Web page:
The Biker’s Warehouse Story – Part 01

The story of Biker’s Warehouse is really the story of Mike and Kerry Puzey and their combined journey to becoming one of the fixtures of motorcycling in South Africa.

Photo credit: Biker’s Warehouse

As so many stories often start, the story of Biker’s Warehouse has its origins in a bunch of friends sitting around a table, reminiscing about their youth and the fun they had. Thoughts turned back to the time when they all rode small bikes that were cheap to buy and run and which provided simple transport.

Photo credit: Biker’s Warehouse

They all realised that they missed those days and wanted a way of re-creating them through access to cheap, small bikes. Thus started the pit bike craze, at the head of which was Mike Puzey himself, designing and importing such bikes and finding a ready market for them outside of his circle of friends.

Photo credit: Biker’s Warehouse

Mike and Kerry formed the Puzey Motor Corporation in 2006 selling pit bikes and stand-up scooters, branded Big Boy. The company had humble beginnings, with a workshop and showroom at their property in Malanshof, Randburg. In addition, they established a dealer network throughout South Africa.

Photo credit: Biker’s Warehouse

In 2008, the company had outgrown their home-based setup and they moved to the current location on Malibongwe Drive, Northriding, although in those days, they made do with 400 square metres and not the huge, multi-brand dealership we know today.

Photo credit: Biker’s Warehouse

New products were continually added to the range on offer: first of all the Bladez Scooter and then venturing into 250cc off-road motorcycles, developing and manufacturing their own range of XTR-brand motorcycles.

Photo credit: Biker’s Warehouse

In the years 2010 to 2013, focus shifted from wholesale into retail, with the Puzey Motor Corporation premises continually growing to eventually take over the whole warehouse building.

Experiencing life in the U.S. in the early 2000s showed them how multi-franchise dealerships could work and Mike and Kerry decided to bring this concept to South Africa. In 2013, they became a Husqvarna dealer and, at the same time, the name of the company was changed to Biker’s Warehouse: a whole new concept was born.

Photo credit: Biker’s Warehouse

Next job, was to grow the accessory and apparel side of the business and Wayne Farmer was brought in to oversee this transformation. The fact that Biker’s Warehouse has become the acknowledged premier ‘one-stop shop’ for all your motorcycling needs in Gauteng, whether for racing or everyday riding, is a testament to his vision and leadership.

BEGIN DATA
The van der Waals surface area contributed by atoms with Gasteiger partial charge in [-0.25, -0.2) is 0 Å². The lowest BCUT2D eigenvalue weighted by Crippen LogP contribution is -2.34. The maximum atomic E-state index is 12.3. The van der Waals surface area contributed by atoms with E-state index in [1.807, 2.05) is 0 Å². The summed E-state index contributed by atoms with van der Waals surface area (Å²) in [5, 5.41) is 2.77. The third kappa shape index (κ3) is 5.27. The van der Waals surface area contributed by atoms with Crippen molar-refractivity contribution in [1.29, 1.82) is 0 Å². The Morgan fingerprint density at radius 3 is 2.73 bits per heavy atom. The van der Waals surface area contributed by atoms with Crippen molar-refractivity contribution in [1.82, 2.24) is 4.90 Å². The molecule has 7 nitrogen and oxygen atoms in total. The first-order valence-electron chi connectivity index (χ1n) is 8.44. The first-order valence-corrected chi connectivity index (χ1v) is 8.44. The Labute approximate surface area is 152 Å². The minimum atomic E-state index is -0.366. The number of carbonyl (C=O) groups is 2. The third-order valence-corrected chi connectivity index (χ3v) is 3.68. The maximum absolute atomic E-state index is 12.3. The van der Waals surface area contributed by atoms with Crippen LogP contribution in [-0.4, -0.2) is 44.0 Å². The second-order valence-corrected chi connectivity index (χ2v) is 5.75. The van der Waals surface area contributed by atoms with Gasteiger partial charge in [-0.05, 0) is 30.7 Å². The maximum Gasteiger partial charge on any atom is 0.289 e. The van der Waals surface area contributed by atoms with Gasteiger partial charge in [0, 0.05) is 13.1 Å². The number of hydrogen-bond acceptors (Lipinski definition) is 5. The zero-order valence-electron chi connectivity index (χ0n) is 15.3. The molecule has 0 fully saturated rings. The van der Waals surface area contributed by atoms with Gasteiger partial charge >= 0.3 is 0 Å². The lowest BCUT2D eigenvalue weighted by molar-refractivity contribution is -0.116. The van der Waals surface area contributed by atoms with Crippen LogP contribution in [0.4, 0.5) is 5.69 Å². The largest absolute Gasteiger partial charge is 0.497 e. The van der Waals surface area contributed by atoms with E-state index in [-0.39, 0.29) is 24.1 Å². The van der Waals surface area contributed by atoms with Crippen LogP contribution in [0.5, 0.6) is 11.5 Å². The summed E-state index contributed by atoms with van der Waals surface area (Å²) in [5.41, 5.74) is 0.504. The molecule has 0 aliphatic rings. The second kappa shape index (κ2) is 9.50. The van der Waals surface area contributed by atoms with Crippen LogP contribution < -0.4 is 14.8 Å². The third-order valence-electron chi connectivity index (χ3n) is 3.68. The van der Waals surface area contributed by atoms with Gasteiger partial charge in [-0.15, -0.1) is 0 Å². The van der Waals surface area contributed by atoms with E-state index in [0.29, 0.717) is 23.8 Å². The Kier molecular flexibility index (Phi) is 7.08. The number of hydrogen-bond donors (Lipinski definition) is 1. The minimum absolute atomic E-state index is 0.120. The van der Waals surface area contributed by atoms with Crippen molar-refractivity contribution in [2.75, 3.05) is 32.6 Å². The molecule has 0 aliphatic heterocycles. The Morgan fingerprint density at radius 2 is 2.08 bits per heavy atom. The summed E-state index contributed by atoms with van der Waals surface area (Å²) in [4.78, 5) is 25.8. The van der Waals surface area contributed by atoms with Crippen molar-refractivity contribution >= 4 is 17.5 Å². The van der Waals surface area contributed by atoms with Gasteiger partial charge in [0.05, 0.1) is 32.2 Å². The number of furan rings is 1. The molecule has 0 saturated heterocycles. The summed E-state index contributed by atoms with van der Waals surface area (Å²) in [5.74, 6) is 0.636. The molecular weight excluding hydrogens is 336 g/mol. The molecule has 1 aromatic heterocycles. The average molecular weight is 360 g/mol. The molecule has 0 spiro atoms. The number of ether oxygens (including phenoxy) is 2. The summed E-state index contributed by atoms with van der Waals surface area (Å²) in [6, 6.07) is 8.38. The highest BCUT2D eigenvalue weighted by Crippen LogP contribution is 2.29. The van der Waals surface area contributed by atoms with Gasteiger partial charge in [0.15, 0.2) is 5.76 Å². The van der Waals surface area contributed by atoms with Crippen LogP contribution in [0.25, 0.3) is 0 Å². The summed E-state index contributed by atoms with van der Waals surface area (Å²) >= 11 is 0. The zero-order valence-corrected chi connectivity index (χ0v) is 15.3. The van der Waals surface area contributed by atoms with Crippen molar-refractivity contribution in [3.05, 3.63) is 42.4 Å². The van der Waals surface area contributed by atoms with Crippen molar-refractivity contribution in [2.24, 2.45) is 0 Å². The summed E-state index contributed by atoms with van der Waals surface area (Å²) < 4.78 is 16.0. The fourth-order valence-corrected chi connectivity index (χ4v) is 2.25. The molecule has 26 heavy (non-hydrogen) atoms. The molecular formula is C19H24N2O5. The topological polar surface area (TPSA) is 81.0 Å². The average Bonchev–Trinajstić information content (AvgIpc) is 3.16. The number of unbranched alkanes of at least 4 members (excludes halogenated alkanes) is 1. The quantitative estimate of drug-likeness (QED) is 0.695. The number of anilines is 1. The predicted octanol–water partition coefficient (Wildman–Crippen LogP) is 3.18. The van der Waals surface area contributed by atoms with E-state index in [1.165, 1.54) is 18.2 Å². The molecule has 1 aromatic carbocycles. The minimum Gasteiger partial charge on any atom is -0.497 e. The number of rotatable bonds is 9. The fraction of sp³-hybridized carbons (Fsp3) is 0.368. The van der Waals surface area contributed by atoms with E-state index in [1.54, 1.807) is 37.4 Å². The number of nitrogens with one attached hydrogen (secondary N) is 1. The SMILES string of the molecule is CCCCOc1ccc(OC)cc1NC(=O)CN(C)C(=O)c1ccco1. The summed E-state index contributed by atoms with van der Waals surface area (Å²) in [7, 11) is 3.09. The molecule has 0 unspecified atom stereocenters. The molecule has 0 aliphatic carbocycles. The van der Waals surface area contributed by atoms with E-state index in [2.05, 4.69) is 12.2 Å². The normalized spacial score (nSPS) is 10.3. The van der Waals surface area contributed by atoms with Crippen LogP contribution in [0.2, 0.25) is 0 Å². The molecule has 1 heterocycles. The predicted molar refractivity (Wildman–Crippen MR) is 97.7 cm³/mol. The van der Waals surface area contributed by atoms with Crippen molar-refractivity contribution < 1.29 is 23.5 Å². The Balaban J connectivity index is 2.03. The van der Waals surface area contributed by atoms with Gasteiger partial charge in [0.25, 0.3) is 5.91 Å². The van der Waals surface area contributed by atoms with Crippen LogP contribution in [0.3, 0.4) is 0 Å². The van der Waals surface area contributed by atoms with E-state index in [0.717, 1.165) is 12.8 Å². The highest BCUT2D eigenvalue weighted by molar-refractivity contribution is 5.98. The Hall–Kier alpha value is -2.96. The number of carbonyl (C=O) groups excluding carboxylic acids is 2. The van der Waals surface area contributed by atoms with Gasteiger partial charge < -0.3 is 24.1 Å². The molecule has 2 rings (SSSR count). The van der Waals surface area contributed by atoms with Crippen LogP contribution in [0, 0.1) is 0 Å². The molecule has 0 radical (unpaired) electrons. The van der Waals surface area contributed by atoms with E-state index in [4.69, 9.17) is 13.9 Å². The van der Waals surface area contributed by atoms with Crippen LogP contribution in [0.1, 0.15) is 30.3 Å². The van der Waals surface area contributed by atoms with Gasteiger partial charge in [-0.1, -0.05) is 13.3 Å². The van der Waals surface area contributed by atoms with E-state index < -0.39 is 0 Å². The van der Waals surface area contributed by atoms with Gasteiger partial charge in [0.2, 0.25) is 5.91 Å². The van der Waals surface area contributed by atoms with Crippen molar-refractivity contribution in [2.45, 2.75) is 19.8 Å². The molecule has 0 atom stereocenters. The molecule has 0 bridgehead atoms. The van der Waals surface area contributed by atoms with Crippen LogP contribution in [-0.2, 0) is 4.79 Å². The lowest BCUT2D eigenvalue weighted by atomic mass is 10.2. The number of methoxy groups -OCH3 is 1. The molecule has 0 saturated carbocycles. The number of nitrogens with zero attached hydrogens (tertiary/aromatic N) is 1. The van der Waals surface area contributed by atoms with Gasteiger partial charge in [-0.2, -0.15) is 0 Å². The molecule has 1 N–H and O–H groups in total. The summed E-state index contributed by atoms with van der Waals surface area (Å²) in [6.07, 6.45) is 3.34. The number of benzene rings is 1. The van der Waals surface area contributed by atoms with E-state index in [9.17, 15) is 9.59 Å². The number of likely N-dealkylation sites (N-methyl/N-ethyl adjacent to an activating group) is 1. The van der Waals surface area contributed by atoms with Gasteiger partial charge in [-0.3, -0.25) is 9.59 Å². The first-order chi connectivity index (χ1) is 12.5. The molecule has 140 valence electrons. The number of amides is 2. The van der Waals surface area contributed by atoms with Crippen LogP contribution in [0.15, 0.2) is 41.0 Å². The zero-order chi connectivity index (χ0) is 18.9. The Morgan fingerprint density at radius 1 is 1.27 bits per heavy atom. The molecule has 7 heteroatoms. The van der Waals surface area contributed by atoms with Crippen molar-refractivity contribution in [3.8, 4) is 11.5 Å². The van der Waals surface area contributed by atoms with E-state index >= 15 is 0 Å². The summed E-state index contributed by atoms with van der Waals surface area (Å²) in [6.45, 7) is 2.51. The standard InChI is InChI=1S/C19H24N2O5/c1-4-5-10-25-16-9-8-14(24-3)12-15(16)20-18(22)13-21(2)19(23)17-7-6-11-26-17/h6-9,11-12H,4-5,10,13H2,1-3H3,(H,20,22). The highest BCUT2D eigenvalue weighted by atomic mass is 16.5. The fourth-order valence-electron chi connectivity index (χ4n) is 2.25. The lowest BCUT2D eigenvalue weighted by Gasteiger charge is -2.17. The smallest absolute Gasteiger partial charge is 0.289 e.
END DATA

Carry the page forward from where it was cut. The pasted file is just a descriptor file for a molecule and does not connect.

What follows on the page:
Photo credit: Biker’s Warehouse

All the time, the store was expanding, with a seemingly constant stream of expansions and add-ons, not least of which was in staff numbers. The 43 employees who now work so hard to meet international standards of stock and service have become one big happy family and are a large part of the success of Biker’s Warehouse.

The dealership covers all brands of accessories and apparel across all riding spectrums from kids and teens to adults, for on or off-road, adventure or commuter riding. They can even facilitate fleet motorcycle orders.

Photo credit: Biker’s Warehouse

In 15 short years, Biker’s Warehouse has gone from strength to strength, with more and more brands being added. In addition to the Puzey brands, Husqvarna, Suzuki, Honda, Kawasaki and Sym are all represented.

If you have never been to Biker’s Warehouse, you should do yourselves a favour and pay them a visit. We don’t think you’ll be disappointed!

Keep an eye out for Part 02 which will be published next week…

Harry has been obsessing about motorbikes for over 45 years, riding them for 38 years and writing and talking about them for 13 years. In that time, he has ridden everything from an Aprilia to a Zundapp, from the 1920s to the 2020s. His favourites are the ones that didn’t break down and leave him stranded. While he loves the convenience of modern bikes, he likes nothing better than getting his hands dirty keeping old bikes running, just as long as it’s not by the roadside! Old enough to know better and young enough not to care, he knows you don’t stop riding when you get old, you get old when you stop riding.